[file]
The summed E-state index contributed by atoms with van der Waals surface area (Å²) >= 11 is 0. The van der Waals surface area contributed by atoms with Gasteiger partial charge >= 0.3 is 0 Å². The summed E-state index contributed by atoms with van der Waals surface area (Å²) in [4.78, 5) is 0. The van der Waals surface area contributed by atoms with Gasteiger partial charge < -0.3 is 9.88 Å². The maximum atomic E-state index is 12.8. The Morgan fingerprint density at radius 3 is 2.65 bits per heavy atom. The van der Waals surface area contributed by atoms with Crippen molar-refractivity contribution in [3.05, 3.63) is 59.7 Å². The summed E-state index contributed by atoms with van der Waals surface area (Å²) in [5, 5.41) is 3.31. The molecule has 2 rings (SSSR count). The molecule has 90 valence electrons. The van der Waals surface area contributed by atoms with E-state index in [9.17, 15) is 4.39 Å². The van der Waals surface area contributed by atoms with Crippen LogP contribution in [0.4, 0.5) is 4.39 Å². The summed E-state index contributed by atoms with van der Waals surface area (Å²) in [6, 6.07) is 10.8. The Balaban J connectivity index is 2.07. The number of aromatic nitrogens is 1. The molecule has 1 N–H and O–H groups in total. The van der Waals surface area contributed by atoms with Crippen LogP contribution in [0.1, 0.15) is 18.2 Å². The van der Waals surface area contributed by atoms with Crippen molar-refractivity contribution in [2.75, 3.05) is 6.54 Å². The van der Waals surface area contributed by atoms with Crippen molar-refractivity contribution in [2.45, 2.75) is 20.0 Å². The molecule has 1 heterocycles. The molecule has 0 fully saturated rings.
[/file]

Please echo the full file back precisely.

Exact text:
The summed E-state index contributed by atoms with van der Waals surface area (Å²) >= 11 is 0. The van der Waals surface area contributed by atoms with Gasteiger partial charge >= 0.3 is 0 Å². The summed E-state index contributed by atoms with van der Waals surface area (Å²) in [4.78, 5) is 0. The van der Waals surface area contributed by atoms with Gasteiger partial charge < -0.3 is 9.88 Å². The maximum atomic E-state index is 12.8. The Morgan fingerprint density at radius 3 is 2.65 bits per heavy atom. The van der Waals surface area contributed by atoms with Crippen molar-refractivity contribution in [3.05, 3.63) is 59.7 Å². The summed E-state index contributed by atoms with van der Waals surface area (Å²) in [5, 5.41) is 3.31. The molecule has 2 rings (SSSR count). The molecule has 90 valence electrons. The van der Waals surface area contributed by atoms with E-state index in [9.17, 15) is 4.39 Å². The van der Waals surface area contributed by atoms with Crippen LogP contribution in [0.4, 0.5) is 4.39 Å². The summed E-state index contributed by atoms with van der Waals surface area (Å²) in [6, 6.07) is 10.8. The Balaban J connectivity index is 2.07. The number of aromatic nitrogens is 1. The molecule has 1 N–H and O–H groups in total. The van der Waals surface area contributed by atoms with Crippen LogP contribution in [0.1, 0.15) is 18.2 Å². The van der Waals surface area contributed by atoms with Crippen molar-refractivity contribution in [2.75, 3.05) is 6.54 Å². The van der Waals surface area contributed by atoms with Crippen molar-refractivity contribution in [2.45, 2.75) is 20.0 Å². The molecule has 1 heterocycles. The molecule has 0 fully saturated rings.